• Jega - Geometry

    Reviewed by Brian Gettler (Cardinal.com)

    Jega - Geometry

    Jega, a.k.a. Dylan J. Nathan, is obsessed with technology. As any good electronic artist knows, the world of computerized musical goodies provides an excellent basis for some fine-sounding tunes. Geometry, however, takes this ideology to a whole new level. Cinematic in scope and Commodore-based gaming in sound, Jega has produced an outstanding album that seems to deny the presence of human hands in its creation.

    Sounding like a nervous Star Trek-worshipping computer and feeling like the latest grim slice of futuristic anime, Geometry washes over the listener like the glimpses of the future allowed in Kubrick's "2001." Too many pop culture references? Not really. Geometry can really only be grasped in terms of science fiction (usually in the B-movie serial style of Flash Gordon).

    Going as far as to substitute underscores for spaces (a common programming trick allowing the use of multiple words in variable names), Jega places himself firmly in the computational metaphor that his music establishes. With tracks titled "Binary_Space" and "Recursion," Geometry seeks to completely disconnect the living being from the act of musical production--in the process creating a 1950s-style vision of the future that somehow seems to have really originated in a time beyond our own.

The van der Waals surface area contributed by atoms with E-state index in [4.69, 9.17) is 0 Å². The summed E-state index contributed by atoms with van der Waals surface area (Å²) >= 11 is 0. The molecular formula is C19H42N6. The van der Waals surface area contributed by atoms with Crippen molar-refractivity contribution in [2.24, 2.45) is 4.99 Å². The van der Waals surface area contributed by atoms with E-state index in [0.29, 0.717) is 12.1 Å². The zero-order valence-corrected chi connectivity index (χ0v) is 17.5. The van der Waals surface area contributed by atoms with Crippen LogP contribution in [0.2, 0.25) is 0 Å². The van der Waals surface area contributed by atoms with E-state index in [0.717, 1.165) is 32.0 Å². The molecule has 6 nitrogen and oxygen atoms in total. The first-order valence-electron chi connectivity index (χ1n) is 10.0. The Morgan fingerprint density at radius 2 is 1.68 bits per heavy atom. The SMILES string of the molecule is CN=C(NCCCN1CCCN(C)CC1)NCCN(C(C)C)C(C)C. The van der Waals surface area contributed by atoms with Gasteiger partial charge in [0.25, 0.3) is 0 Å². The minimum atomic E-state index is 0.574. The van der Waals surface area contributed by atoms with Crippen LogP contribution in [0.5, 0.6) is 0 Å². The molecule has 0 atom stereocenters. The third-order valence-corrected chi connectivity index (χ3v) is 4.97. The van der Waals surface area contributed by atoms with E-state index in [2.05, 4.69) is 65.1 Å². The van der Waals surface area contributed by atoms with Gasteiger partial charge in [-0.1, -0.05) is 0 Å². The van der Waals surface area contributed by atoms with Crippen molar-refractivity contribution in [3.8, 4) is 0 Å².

The crowning moment of Geometry is its title track. While staying true to the warped static and unearthly blips of the rest of the album, "Geometry" somehow manages to allow the often sought, but rarely captured, grandiose and breathtakingly beautiful view of the landscape that technology allows the listener to experience (for a similarly successful tune see Bj├Ârk's "Bachelorette").

    Geometry has the distinct aesthetic of a piece of history handed back to the present from the future. Jega has managed to grasp the popular clamor and feeling of the recent, computerized past and from it extrapolate a convincing sound for the future.

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